In “Plunge,” Bates Motel starts the complicated unraveling of Norman. There have been hints that have burst through the placid surface of how Norman would develop into the man known from Psycho, but the series has shown great restraint in keeping his weirdness present, without making it the only thing. The expansion into the town of White Pine Bay continued this hour, with Dylan learning more about the business he’s a part of, and Norma making a play for the city council. But the most shocking thing about Norman’s contribution to his own story this week was how it wasn’t shocking at all. In a town like White Pine Bay, his actions (and reactions) should barely register. Still, it makes his desire for anonymity that much harder. Hit the jump for why, judging by the company you keep, I know all I need to know.
There are plenty of killers on TV who lead double lives. Some do it because they cannot control their impulses (like Dexter), while others do it as part of an elaborate game (Hannibal Lecter). Their success is based on hiding (and feeding) that part of themselves while deceiving those around them. The Dexter approach (at least initially) was to become as invisible and unassuming as possible. Hannibal, on the other hand, inserts himself full into the fray, creating his own scapegoat to both attract and deflect attention. In many ways, Norman is like Will Graham from Hannibal who, though not a killer, cannot initially keep his inner life and waking life separated. Will supposedly blacks out and commits crimes, and can’t remember or believe he did them, because, well, he didn’t. Norman, on the other hand, blacks out and remembers nothing, but is ultimately guilty.
For Norman, hiding this dark part of himself is becoming increasingly difficult. It’s known by the women in his life (Norma, Cody and Emma), and by Dylan to a certain extent, but unknown fully to himself. He suspects something, but he’s protected in a way that doesn’t allow him to understand the enormity and significance of his fugue states. In the next episode, it looks like this could all come to light, which means Norman has a choice about how to repress or control his impulses once he begins to understand them. At that point, Bates Motel could turn into a very different (and still very interesting) show (and since it’s been officially renewed for a third season, it will have the opportunity to explore that).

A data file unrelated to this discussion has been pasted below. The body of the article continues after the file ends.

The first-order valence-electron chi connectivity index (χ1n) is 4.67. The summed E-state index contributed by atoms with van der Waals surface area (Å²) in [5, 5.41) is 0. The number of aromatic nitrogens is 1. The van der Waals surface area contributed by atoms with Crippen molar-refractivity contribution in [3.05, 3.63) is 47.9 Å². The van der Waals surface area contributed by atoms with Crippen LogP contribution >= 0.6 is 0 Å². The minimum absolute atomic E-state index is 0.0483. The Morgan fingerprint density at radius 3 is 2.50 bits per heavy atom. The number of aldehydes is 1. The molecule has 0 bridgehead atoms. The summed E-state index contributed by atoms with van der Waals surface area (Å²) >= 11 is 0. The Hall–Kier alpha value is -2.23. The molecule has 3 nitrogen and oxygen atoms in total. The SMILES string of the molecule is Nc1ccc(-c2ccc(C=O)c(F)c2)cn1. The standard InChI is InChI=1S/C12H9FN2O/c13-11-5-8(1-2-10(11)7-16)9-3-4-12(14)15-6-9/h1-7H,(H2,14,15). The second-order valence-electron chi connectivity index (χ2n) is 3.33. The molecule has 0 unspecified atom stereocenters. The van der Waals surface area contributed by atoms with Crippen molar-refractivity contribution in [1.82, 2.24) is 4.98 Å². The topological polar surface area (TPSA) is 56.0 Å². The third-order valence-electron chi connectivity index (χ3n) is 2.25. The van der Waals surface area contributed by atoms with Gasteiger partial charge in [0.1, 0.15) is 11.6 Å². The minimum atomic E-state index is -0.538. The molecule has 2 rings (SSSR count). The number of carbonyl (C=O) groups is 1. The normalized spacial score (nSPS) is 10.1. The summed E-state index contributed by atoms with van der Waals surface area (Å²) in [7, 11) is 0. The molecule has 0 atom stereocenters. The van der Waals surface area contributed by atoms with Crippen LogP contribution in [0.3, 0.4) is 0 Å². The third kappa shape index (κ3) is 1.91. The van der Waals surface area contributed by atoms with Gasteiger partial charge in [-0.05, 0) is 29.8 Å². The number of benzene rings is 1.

Norman’s trigger is victimization, and so it’s at its most extreme when violence is involved. Norman and Emma haven’t even been particularly close this season, but when she almost dies he blames Cody’s goading, seeing the fragile and kind Emma as an ultimate victim. His intensity over saving her, which he is concerned about and apologizes for later, is juxtaposed nicely in the scene where Emma comes to thank him. He nods and brushes off her overtures, and then says, “I’ve got to get back to working on my crow.” Norman’s obsession with taxidermy is another way to “save” victims of unjust death. He didn’t get to them in time to save them, so he will preserve them in a way that honors them even in death.